If you dig the deeply cynical TV series Black Mirror, you’ll love this documentary profile of businessman/artiste/madman Josh Harris. Love, hate, or pity him, Harris is undoubtedly a fascinating individual who succumbed to information-age and surveillance state delusion back during a time when we still used terms like “cyber-surfing the information superhighway” to describe the arriving networked world. Ondi Timoner’s documentary We Live in Public argues the point that however mad and irresponsible Harris may have been, he was definitely a visionary who saw what was coming over the horizon.
Of particular interest to me was the story of his venture Pseudo, where I worked for a few months in 1999-2000. This was after Harris left the company and launched his underground hotel project, so the doc necessarily omits this interesting phase in the company’s history. Going by this film alone, you’d get the impression Pseudo continued operating as a non-stop orgy right up to the end. But in actual fact, it did receive a large investment, followed by a major effort to mainstream itself as a serious company. When Pseudo finally burned through this cash infusion and went out of business, it was considerably a more sober and normalized operation than the wild bacchanalia it may have been in its early period.
As a footnote, I found it amusing that a documentary about the destructive effects of technology on society and the individual psyche would ship on a DVD encoded with a form of DRM (Pixeltools) that prevented it from playing on my totally run-of-the-mill DVD player.
Bringing new meaning to the phrase “get a real job,” I now learn that my last full-time gig was for a “fake company.” Years after the fact of its demise, Pseudo.com founder Josh Harris has pronounced to Boing Boing that Pseudo Programs Inc. was in fact a massive performance art piece, aided and abetted by the since discredited New York Times journalist Jayson Blair.
What is Harris up to? Is he, as my former colleague Jacki Schechner puts it, “Batsh*t Crazy“? Has he been retroactively inspired by the literal definition of the word with which he chose to christen his venture, and now remembers things the way he wants to? To give him the benefit of the doubt, this pronouncement itself may be the performance piece. Or, he may indeed just be batshit crazy.
Regardless, wow! All of this comes as some surprise to me, as I drew a regular paycheck at the time. I was there, so I can attest that Pseudo was “real” insofar that it had regular employees, sitting behind desks, computers, cameras, and studio mixing desks. We reported every day for actual work, for pay, with benefits. We produced countless hours of audio and video programming for exclusive broadcast over the internet, years before technology and bandwidth made such things commonplace and trivial. If I was a pawn in someone’s conceptual art piece, well, it’s still a bullet point on my resume, man. But it may explain why I’m having trouble locating most of my past colleagues on LinkedIn.
Some of the comments on the Boing Boing piece are more amusing and insightful than anything I could attempt here, but I thought it might do the public record some good for a former employee to contribute a few thoughts and memories about the tiny corner of Pseudo I was briefly involved with.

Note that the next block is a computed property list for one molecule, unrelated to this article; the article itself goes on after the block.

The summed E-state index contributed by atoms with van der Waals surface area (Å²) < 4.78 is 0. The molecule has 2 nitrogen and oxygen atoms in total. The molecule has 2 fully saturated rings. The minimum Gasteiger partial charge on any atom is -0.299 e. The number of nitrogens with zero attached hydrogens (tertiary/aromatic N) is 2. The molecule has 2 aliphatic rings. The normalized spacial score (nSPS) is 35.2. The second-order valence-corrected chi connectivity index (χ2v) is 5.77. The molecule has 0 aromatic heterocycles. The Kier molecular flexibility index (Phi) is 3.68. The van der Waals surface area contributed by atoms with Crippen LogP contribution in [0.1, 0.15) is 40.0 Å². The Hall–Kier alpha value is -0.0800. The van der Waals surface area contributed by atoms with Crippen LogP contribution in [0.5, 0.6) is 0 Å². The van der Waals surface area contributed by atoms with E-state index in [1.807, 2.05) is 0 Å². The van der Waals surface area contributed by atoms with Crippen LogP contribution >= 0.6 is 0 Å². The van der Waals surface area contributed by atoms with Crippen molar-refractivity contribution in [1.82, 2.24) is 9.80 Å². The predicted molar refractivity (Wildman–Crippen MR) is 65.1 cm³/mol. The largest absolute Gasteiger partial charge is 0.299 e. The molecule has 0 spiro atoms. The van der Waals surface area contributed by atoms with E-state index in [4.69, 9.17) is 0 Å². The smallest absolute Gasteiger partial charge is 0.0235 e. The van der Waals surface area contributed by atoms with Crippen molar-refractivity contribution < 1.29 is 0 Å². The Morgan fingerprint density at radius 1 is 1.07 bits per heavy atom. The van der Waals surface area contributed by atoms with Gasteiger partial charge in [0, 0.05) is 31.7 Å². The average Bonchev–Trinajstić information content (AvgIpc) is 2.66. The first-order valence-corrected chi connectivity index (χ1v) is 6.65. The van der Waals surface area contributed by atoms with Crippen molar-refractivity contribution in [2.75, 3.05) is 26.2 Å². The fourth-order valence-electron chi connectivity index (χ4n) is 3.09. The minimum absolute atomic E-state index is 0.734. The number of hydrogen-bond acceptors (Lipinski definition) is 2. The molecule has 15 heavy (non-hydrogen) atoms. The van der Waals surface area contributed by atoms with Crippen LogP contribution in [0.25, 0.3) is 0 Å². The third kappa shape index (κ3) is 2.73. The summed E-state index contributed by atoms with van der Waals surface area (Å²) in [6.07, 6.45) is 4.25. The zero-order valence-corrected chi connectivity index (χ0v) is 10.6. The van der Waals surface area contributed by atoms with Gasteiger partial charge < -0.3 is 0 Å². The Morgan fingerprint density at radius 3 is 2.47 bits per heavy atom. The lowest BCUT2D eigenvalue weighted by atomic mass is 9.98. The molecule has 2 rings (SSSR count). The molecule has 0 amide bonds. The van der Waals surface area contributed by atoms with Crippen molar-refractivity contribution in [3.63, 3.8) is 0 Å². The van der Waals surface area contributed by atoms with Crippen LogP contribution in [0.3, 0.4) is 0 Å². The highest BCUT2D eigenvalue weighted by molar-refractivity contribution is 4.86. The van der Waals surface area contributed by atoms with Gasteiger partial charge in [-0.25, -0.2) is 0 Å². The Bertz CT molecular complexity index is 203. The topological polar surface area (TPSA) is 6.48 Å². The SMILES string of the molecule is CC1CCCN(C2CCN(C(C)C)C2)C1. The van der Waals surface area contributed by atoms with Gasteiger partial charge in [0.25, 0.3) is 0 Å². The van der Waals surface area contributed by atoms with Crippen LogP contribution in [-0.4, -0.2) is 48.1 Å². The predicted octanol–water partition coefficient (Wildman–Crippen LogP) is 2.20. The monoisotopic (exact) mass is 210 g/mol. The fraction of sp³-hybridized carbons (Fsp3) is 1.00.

I joined the company in November 1999, right at the precarious peak of the infamous dot com bubble. Countless startups were all trying to figure out how to make money on the internet (wake me when somebody figures that one out). Pseudo was one of the first and most notorious, with a rough-and-tumble reputation of hard partying and drugs. Worse than all that (at least in the eyes of Wall Street) was how it excelled at its true forte: burning money in spectacular fashion (and speed). Old-media executive David Bohrman had been recently brought on as CEO in an effort to steer the chaotic company into profitability. To illustrate how much old-world thinking was driving Pseudo at the time, Pseudo’s disparate programs were fractured and reorganized into “channels,” an amusingly quaint metaphor ill-suited for the internet.
One of these new ventures was the Politics Channel, still remembered now for its groundbreaking online coverage of the 2000 Democratic National Convention. But I was to be part of another channel no one, not even Wikipedia, now remembers: The Quarterback Club Channel. The Quarterback Club was a collaborative venture by several NFL players (including Warren Moon, Kordell Stewart, and Boomer Esiason) to consolidate their various moneymaking and charity ventures. Yes, that’s correct. This I, who couldn’t possibly care less about professional sports, and in fact often disdains them, took a job working for football celebrities. To my family at the time, I was working for the NFL, but to me, I was right where I wanted to be. To a former film student also interested in web design, making short animated films for the internet looked like the perfect job.
It was pathetically easy to get hired with the dot com bubble was at its apogee. As is my policy, I was utterly frank in my interview. I had used the then-new and trendy web animation tool Flash for a few projects by then, but was hardly an expert. What they had in mind for me was to execute Flash animated cartoons, then a radically new thing, from the writing, directing, and art by Kevin Ross (with whom I still have beers). Here’s a rough transcript of my interview:
MY FUTURE BOSS: “Do you know Flash?”
ME: “Well, yes…”